While Judith Collins may have left Twitter for now, Twitter has not given up on her. My updated blogpost, Top tweets about Judith Collins, provides a summary of the most interesting tweets relating to the story. One interesting aspect is that MPs have largely been silent on Twitter about the Collins story, perhaps taking their cue from Collins' step back. A notable exception has been Labour MP Clare Curran (@clarecurranmp), who tweeted 'Hands up who's been mean to Judith Collins? Plus hands up who she's been mean to? #fairsfair'. Conversely, commentators have not been reticent in their tweeting, with Herald reporter Liam Dann (@liamdann) being one of many to weigh in: 'I love twitter but it is a PR disaster waiting to happen for those in positions of power who try to use it as if they are ordinary punters'. And Press journalist Glenn Conway (@conwayglenn) possibly speaks for many in the media when he tweets, 'Anyone missing @JudithCollinsMP on twitter? Yeah me too'. New Zealand politics is undoubtedly a less colourful place after Collins' 'Twittercide'.
For more useful commentary on politicians on Twitter and Collin's departure from social media, see David Farrar's MPs and Twitter, Jane Luscombe's PM: Twitter full of 'trolls, bottom feeders', Martyn Bradbury's What was most interesting about National in the house today, and Frank Macskasy's If Key is concerned with "Trolls and bottom-feeders" why does he call Cameron Slater regularly?.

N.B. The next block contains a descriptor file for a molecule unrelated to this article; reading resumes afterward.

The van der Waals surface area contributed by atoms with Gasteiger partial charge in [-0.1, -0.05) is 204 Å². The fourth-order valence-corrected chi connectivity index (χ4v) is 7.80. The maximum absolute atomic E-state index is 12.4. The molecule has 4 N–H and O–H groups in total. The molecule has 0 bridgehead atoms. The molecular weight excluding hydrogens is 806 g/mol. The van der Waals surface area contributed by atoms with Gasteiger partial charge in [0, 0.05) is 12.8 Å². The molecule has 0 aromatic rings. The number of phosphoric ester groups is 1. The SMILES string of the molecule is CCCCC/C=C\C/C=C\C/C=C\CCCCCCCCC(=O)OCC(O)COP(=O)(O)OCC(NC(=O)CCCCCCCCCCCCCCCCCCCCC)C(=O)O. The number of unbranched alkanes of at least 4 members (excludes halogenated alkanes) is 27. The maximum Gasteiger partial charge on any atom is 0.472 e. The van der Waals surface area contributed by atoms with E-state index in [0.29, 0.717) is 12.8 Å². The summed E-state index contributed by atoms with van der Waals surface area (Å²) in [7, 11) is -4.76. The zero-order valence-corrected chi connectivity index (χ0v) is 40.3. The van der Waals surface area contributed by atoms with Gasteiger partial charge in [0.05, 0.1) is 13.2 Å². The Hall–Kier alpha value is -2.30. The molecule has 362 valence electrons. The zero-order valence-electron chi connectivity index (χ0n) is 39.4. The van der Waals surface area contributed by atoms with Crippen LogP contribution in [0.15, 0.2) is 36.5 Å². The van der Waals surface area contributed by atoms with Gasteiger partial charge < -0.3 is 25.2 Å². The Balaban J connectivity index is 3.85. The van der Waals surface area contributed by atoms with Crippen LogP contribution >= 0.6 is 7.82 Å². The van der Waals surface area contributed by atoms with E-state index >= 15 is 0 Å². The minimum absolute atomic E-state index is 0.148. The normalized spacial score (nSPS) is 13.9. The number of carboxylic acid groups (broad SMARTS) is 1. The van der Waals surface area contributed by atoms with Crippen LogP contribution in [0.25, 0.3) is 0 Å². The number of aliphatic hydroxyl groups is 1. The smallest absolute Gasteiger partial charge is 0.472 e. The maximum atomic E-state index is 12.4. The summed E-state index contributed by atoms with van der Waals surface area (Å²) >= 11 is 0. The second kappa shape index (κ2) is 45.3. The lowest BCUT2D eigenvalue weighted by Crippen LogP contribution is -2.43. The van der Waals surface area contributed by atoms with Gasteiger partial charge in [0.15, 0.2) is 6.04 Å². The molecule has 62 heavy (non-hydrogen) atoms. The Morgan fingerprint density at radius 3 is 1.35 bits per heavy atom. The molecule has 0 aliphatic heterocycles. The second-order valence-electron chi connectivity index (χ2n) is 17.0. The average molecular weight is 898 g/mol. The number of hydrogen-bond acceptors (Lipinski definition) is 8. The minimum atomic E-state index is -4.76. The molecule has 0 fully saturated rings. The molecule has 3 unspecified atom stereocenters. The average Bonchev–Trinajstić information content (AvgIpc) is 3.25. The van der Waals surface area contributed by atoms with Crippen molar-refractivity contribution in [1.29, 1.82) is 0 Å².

Evaluations of Judith Collins
What does the business community think of Collins? Herald columnist Fran O'Sullivan is scathing in her assessment of the embattled minister: 'The nation's top chief executives delivered their verdict on Collins two years ago when they permanently marked her down and out of the top Cabinet rankings in the Herald's 2012 Mood of the Boardroom survey. Their perception was that Collins was a bully' - see: Key pulls chain on Crusher Collins. Of course, it has to be remembered that the private sector also generally abhors cronyism, and will be less than impressed less than impressed with such allegations taking root in New Zealand politics.